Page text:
The University of Maryland, Baltimore Institute for Genome Sciences (IGS) recently received a grant of $15.2 million from the National Institute of Allergy and Infectious Disease (NIAID) to establish a new research center. This 5 year award will be used to establish the IGS Genome Center for Infectious Diseases.
The new center will be led by an interdisciplinary team of University of Maryland, Baltimore researchers from the Institute of Genome Sciences, Department of Microbiology and Immunology, and the Center for Vaccine Development who will study pathogens and their hosts using different genomic techniques to gain a better understanding of how pathogens cause harm. In the IGS Genome Center for Infectious Diseases, researchers will be able to study pathogen biology, virulence, drug resistance, immune invasion, and host-microbiome interactions using different genomics and bioinformatics approaches. (Image courtesy of Wikimedia).
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Director of the Institute of Genome Sciences, Clare Fraser, PhD, explained that "this team has been in the forefront of applying genomic techniques to advance scientific understanding of infectious disease agents, and the NIAID grant will catalyze further development of genomics approaches within global infectious disease communities."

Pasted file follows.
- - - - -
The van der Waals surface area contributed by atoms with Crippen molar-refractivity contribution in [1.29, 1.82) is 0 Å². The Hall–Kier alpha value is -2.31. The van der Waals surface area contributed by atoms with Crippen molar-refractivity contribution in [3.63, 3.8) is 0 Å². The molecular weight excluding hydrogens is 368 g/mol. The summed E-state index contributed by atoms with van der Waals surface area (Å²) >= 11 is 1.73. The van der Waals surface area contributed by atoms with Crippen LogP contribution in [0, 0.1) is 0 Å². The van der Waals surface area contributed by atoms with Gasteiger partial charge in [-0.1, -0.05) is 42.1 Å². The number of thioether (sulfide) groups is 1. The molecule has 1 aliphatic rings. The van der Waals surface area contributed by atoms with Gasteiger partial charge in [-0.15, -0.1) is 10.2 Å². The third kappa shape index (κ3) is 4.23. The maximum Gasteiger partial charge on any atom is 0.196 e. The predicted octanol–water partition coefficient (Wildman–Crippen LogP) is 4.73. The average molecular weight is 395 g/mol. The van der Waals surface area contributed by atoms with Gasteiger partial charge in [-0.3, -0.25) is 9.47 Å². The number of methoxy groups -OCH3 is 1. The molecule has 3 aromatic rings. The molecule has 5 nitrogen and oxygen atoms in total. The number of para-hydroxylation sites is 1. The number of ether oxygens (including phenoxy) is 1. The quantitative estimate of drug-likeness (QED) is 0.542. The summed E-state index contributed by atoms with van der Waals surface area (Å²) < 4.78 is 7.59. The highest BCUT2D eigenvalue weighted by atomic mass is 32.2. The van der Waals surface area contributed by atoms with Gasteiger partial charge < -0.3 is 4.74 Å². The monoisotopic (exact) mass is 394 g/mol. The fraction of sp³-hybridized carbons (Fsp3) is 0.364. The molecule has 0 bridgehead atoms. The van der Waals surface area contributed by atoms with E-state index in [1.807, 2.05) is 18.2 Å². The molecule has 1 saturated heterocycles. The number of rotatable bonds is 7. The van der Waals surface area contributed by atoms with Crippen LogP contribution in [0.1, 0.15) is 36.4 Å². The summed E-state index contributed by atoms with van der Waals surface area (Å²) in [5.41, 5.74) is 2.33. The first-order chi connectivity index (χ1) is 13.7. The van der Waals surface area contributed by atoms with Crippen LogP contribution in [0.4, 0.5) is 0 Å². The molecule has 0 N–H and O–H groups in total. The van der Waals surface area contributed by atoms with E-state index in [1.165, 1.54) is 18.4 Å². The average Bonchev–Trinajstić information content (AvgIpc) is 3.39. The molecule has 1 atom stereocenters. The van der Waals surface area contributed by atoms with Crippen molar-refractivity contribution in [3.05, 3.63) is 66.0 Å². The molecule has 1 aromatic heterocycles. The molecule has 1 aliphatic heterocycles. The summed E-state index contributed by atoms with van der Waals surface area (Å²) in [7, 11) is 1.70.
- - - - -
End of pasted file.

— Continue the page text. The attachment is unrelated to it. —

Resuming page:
Funding from this $15.2 million NIAID grant will be used to create 4 new research cores within the new center as well as 4 main research programs. The new cores that will be created are:
- Technology Core
- Data Management Core
- Immunology Core
- Administrative core
The 3 main research programs in the IGS Genome Center for Infectious Disease will focus on:
- Host/bacterial pathogens and microbiome.
- Genomic analysis of fungal pathogenesis.
- Integrated genomics research in parasitic tropical diseases.
Night skyline of Baltimore, Maryland (Image courtesy of Wikimedia)
The University of Maryland, Baltimore is a highly funded public research institution making great progress in the fields of life science. Each year, millions of dollars are awarded from the NIH, NSF, and other public and private institutions to help fund research. In the 2014 fiscal year, the departments at UMD Baltimore that received the most funding from the NIH were:
- Internal Medicine - $39,263,255, 71 awards
- Microbiology/Immunology/Virology - $12,119,122, 25 awards
- Public Health and Preventative Medicine - $10,433,480, 18 awards
- Physiology - $8,803,233, 26 awards
- Pharmacology - $7,240,646, 26 awards
- Biochemistry - $7,138,489, 25 awards
The University of Maryland is also in the process of building a $200 million Proton Therapy Cancer Treatment Center and a $305.4 million new research building for the School of Medicine, both at the Baltimore campus.
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